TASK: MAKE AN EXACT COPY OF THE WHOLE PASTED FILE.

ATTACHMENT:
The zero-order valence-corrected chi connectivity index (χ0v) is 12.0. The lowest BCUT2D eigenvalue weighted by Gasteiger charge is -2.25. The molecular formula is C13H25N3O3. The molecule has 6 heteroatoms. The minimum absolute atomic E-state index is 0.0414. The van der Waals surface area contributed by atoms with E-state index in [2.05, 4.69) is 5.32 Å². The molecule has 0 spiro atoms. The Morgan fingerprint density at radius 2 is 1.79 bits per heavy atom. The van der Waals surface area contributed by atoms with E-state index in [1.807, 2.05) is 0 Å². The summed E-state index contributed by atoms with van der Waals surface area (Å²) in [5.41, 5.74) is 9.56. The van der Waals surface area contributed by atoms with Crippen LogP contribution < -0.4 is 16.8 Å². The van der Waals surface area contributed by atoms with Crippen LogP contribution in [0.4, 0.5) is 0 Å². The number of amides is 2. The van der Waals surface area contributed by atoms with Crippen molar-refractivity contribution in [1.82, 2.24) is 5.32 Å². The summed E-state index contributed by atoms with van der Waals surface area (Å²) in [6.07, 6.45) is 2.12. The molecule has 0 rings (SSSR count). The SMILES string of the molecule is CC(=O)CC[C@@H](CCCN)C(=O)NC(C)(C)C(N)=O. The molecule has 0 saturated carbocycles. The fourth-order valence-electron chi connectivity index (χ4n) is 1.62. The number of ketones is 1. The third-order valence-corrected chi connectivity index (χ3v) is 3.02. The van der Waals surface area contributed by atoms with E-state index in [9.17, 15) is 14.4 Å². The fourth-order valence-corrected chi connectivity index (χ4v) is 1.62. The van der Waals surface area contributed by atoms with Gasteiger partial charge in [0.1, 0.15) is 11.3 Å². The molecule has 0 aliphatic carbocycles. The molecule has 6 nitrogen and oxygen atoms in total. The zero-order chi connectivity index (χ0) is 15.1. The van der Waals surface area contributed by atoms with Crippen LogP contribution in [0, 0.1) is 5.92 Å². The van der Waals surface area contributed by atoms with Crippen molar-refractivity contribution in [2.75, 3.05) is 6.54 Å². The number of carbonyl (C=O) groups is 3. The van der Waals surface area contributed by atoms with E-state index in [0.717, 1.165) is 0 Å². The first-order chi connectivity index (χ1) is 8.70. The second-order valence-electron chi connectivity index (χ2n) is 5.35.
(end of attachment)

The zero-order valence-corrected chi connectivity index (χ0v) is 12.0. The lowest BCUT2D eigenvalue weighted by Gasteiger charge is -2.25. The molecular formula is C13H25N3O3. The molecule has 6 heteroatoms. The minimum absolute atomic E-state index is 0.0414. The van der Waals surface area contributed by atoms with E-state index in [2.05, 4.69) is 5.32 Å². The molecule has 0 spiro atoms. The Morgan fingerprint density at radius 2 is 1.79 bits per heavy atom. The van der Waals surface area contributed by atoms with E-state index in [1.807, 2.05) is 0 Å². The summed E-state index contributed by atoms with van der Waals surface area (Å²) in [5.41, 5.74) is 9.56. The van der Waals surface area contributed by atoms with Crippen LogP contribution < -0.4 is 16.8 Å². The van der Waals surface area contributed by atoms with Crippen LogP contribution in [0.4, 0.5) is 0 Å². The number of amides is 2. The van der Waals surface area contributed by atoms with Crippen molar-refractivity contribution in [1.82, 2.24) is 5.32 Å². The summed E-state index contributed by atoms with van der Waals surface area (Å²) in [6.07, 6.45) is 2.12. The molecule has 0 rings (SSSR count). The SMILES string of the molecule is CC(=O)CC[C@@H](CCCN)C(=O)NC(C)(C)C(N)=O. The molecule has 0 saturated carbocycles. The fourth-order valence-electron chi connectivity index (χ4n) is 1.62. The number of ketones is 1. The third-order valence-corrected chi connectivity index (χ3v) is 3.02. The van der Waals surface area contributed by atoms with E-state index in [9.17, 15) is 14.4 Å². The fourth-order valence-corrected chi connectivity index (χ4v) is 1.62. The van der Waals surface area contributed by atoms with Gasteiger partial charge in [0.1, 0.15) is 11.3 Å². The molecule has 0 aliphatic carbocycles. The molecule has 6 nitrogen and oxygen atoms in total. The zero-order chi connectivity index (χ0) is 15.1. The van der Waals surface area contributed by atoms with Crippen LogP contribution in [0, 0.1) is 5.92 Å². The van der Waals surface area contributed by atoms with Crippen molar-refractivity contribution in [2.75, 3.05) is 6.54 Å². The number of carbonyl (C=O) groups is 3. The van der Waals surface area contributed by atoms with E-state index in [0.717, 1.165) is 0 Å². The first-order chi connectivity index (χ1) is 8.70. The second-order valence-electron chi connectivity index (χ2n) is 5.35.